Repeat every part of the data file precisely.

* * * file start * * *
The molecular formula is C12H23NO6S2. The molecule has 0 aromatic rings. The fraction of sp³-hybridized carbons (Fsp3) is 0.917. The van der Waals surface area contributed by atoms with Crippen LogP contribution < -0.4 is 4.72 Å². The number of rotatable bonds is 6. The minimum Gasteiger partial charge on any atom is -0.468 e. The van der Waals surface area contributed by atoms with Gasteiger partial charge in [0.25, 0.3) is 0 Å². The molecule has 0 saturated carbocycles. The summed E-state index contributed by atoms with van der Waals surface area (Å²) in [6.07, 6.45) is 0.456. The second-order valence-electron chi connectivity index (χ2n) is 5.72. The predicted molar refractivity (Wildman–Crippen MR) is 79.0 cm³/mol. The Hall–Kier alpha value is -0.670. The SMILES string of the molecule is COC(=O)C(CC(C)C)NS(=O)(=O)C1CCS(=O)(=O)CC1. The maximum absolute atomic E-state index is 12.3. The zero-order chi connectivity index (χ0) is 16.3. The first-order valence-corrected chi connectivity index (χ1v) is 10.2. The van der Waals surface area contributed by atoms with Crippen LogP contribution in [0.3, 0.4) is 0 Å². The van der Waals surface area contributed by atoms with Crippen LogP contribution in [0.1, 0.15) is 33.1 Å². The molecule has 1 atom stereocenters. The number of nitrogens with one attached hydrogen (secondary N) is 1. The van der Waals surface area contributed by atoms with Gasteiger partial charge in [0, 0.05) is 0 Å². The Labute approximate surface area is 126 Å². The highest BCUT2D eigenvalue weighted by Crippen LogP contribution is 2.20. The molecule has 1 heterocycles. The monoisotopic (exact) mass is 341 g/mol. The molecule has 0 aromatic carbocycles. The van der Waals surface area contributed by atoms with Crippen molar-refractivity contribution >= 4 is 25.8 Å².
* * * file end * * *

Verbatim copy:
The molecular formula is C12H23NO6S2. The molecule has 0 aromatic rings. The fraction of sp³-hybridized carbons (Fsp3) is 0.917. The van der Waals surface area contributed by atoms with Crippen LogP contribution < -0.4 is 4.72 Å². The number of rotatable bonds is 6. The minimum Gasteiger partial charge on any atom is -0.468 e. The van der Waals surface area contributed by atoms with Gasteiger partial charge in [0.25, 0.3) is 0 Å². The molecule has 0 saturated carbocycles. The summed E-state index contributed by atoms with van der Waals surface area (Å²) in [6.07, 6.45) is 0.456. The second-order valence-electron chi connectivity index (χ2n) is 5.72. The predicted molar refractivity (Wildman–Crippen MR) is 79.0 cm³/mol. The Hall–Kier alpha value is -0.670. The SMILES string of the molecule is COC(=O)C(CC(C)C)NS(=O)(=O)C1CCS(=O)(=O)CC1. The maximum absolute atomic E-state index is 12.3. The zero-order chi connectivity index (χ0) is 16.3. The first-order valence-corrected chi connectivity index (χ1v) is 10.2. The van der Waals surface area contributed by atoms with Crippen LogP contribution in [0.3, 0.4) is 0 Å². The van der Waals surface area contributed by atoms with Crippen LogP contribution in [0.1, 0.15) is 33.1 Å². The molecule has 1 atom stereocenters. The number of nitrogens with one attached hydrogen (secondary N) is 1. The van der Waals surface area contributed by atoms with Gasteiger partial charge in [0, 0.05) is 0 Å². The Labute approximate surface area is 126 Å². The highest BCUT2D eigenvalue weighted by Crippen LogP contribution is 2.20. The molecule has 1 heterocycles. The monoisotopic (exact) mass is 341 g/mol. The molecule has 0 aromatic carbocycles. The van der Waals surface area contributed by atoms with Crippen molar-refractivity contribution >= 4 is 25.8 Å².